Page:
OVIEDO, Spain 

Around 200 residents of a poor neighborhood in the south of Madrid took to the streets on Monday to protest having no access to electricity for nearly two months.

On Oct. 2, a power outage left around 4,500 residents of La Cañada Real in the dark. Since then, no one has been around to fix the situation.

Protesters said their children have to study by candlelight, and have no access to computers or the internet. Without electricity, many residents are unable to refrigerate or cook food, take warm showers or heat their homes safely.

The locality is one of the largest informal settlements in Europe, and around half of its population has no access to power.

The utility company, Naturgy, says cannabis plantations have collapsed the grid, but residents say it should cut off power to heavy users or find another solution to avoid the mounting humanitarian crisis.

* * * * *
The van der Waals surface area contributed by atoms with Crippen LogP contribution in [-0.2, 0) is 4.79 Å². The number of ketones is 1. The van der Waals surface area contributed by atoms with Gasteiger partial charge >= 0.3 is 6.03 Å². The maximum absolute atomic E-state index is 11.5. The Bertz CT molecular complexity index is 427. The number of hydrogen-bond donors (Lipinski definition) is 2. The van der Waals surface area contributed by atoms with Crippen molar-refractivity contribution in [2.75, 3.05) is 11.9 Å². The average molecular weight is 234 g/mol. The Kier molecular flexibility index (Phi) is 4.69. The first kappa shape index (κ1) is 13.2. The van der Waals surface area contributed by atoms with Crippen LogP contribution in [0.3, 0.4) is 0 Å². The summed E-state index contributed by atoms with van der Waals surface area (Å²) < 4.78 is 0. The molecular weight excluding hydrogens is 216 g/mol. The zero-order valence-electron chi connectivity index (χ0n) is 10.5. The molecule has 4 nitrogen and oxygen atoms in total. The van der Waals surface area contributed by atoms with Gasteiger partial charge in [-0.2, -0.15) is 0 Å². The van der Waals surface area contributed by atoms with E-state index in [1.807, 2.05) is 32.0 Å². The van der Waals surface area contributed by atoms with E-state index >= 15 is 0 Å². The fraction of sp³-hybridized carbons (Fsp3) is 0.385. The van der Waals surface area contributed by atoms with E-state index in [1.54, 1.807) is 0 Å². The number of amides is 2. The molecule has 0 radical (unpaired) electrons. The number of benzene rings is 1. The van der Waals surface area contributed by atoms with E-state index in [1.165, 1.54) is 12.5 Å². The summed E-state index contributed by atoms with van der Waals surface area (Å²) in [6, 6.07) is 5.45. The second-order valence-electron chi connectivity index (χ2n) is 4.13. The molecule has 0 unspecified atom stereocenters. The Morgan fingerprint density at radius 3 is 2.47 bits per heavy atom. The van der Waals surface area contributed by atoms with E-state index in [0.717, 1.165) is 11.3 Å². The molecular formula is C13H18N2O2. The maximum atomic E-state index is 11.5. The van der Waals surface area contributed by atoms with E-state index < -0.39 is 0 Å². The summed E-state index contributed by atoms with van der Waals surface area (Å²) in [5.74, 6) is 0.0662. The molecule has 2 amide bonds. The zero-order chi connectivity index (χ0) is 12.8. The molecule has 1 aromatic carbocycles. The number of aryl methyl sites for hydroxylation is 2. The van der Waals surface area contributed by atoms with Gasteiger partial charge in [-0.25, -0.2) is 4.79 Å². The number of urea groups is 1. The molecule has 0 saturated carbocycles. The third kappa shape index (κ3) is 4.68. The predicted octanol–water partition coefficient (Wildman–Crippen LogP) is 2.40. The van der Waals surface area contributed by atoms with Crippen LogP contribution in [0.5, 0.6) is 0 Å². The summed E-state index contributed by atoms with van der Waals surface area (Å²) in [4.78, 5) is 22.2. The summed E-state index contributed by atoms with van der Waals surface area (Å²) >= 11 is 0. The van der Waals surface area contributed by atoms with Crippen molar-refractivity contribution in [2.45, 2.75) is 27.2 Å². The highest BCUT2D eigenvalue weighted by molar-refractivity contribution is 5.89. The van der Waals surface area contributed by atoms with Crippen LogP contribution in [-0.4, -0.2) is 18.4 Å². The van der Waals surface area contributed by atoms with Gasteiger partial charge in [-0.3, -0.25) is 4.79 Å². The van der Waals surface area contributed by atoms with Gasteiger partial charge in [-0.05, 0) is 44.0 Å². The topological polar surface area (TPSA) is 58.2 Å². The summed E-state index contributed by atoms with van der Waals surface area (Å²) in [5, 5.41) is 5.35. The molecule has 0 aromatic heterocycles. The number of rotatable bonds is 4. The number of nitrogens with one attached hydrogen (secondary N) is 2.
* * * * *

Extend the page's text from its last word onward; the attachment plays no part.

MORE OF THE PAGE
“In my house, there is no marijuana,” read one protester’s sign.

“We are workers, not criminals,” the demonstrators chanted, affirming that electricity is a right, not a privilege.

Political opponents of Madrid’s conservative government also attended the protest.

“It’s completely unacceptable that in a time like this, and especially now that winter is beginning, that these people, including a large number of minors, have to suffer through this kind of situation,” said Ignacio Benito of the Socialist Party.

The politicians said Madrid’s local and regional governments should pressure the utility company to restore power to the area.

“It’s a very complicated problem,” Madrid mayor José Luis Martínez-Almeida, who this weekend turned on around 10 million LED lights to illuminate Madrid for Christmas, told Spanish daily El Pais. “We hope to solve it as soon as possible.”

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